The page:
To all of you wonderful people,
We are doing well except for some small colds. This has been a very dry year for these people and now it is the dry season which lasts until mid-March. The roads and streets are particularly dry and dusty. The Elders' shirts are so bad that it is very difficult to keep them clean. This is especially true in Cococodji.
A few updates. I just received word from President Weed that the one year old District in Togo will become a stake in Togo in two weeks. The growth and stability is miraculous. Elder Vinson of the Seventy will organize the new stake. Cotonou is much newer than Togo but it may be possible that a new stake will be in the making by the time President Weed returns home at the end of June.
I met the first two missionaries in Togo and Benin. The Findleys. They are from Canada, age about 70. They have only take one year off since 1999 as missionaries and humanitarian missionaries. They started here in 1999. There were only 6 members of the church. Now there are 4,000 plus. It wasn't long ago when the Southam's are there first mission only had 8 missionaries. That was in about 2007-2008. We now have 114.
To describe the process sometimes. Remember Cococodji ? It is on the outskirts of the city, so it seems. The President tried figure out if we should go to the real capital of Benin. About 35-40 KMs away or maybe to Cococodji. He sought counsel from the highest source and said it will be Cococodji. I was tasked to find an apartment for the elders our in the wilderness. I found a suitable place. They moved into the apartment in February 2013. Two weeks later we decided to find a place to hold a group. It was in the apartment below them. Remember the first week we thought we would get 10-15 and we got 47, following week 54 and etc. A branch was created in May. We were led to a large beautiful building. It could hold 2 branch meetings at the same time. Leadership training takes time and a firm foundation must be in place. Last week there were 140 in attendance. That is enough to make two branches. All of this in less than 10 months. The work is good, though difficult. The missionaries are happy. In some places there hasn't been a baptism for a couple of months. But, there will be.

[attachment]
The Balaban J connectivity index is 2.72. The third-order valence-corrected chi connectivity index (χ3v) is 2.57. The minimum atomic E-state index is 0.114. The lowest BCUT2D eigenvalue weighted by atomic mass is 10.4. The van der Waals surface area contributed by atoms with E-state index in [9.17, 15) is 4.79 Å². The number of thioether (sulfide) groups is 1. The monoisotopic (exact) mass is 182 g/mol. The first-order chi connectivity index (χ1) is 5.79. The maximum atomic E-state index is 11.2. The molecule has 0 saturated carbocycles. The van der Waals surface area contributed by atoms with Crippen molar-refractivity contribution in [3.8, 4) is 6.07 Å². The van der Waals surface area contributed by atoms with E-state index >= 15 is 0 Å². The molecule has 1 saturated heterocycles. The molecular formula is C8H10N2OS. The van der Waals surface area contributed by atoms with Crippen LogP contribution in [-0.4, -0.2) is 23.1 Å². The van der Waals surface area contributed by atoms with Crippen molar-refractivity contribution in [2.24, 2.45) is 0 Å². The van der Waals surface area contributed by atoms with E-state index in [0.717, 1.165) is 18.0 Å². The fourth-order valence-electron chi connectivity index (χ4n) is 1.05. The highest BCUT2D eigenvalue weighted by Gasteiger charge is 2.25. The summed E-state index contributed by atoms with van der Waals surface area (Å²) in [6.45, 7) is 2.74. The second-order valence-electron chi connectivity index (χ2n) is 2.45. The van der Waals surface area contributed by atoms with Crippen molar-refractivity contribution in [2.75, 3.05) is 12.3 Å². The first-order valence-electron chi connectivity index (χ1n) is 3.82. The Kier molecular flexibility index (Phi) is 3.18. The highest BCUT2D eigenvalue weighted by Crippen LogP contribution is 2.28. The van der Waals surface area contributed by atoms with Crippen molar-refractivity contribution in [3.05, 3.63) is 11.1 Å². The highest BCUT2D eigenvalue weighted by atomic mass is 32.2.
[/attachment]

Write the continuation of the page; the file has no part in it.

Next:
Thanksgiving and Christmas are pretty much the same as any other day in Togo and Benin.
We are pretty much in the saddle for now. For a while it was if we were like riding a Brahma bull. I am in the process of teaching and training an employee of the church how we do things with the apartments, utilities, etc. He was an excellent football player (soccer). This will allow an easier transition to the new missionary couple when they come to replace us. I am also helping to teach and train on how to get things done. Like organizing new branches. The individuals are very bright and capable. They just need some instruction and they are very willing to do the work.
We have had some interesting discussions centering around 3 Nephi 18:32 through the end. These people are faithful but they too have challenges and some stray for a while because of circumstances of jobs, distance to the church etc, We are now talking more about Visiting Teachers and Home Teachers. All of us have seen some who have wandered for a while but have come back and have been rescued as President Monson puts it.
Never give up. Never, Never, Never.
The missionaries do a great job of teaching and doing follow-up teaching. We now need the members to start visiting. There are remarkable stories to be told.
Your sons and daughters are no longer young men and young women, but are now men and women. They know how to do!
Thank-you for you prayers, they are felt.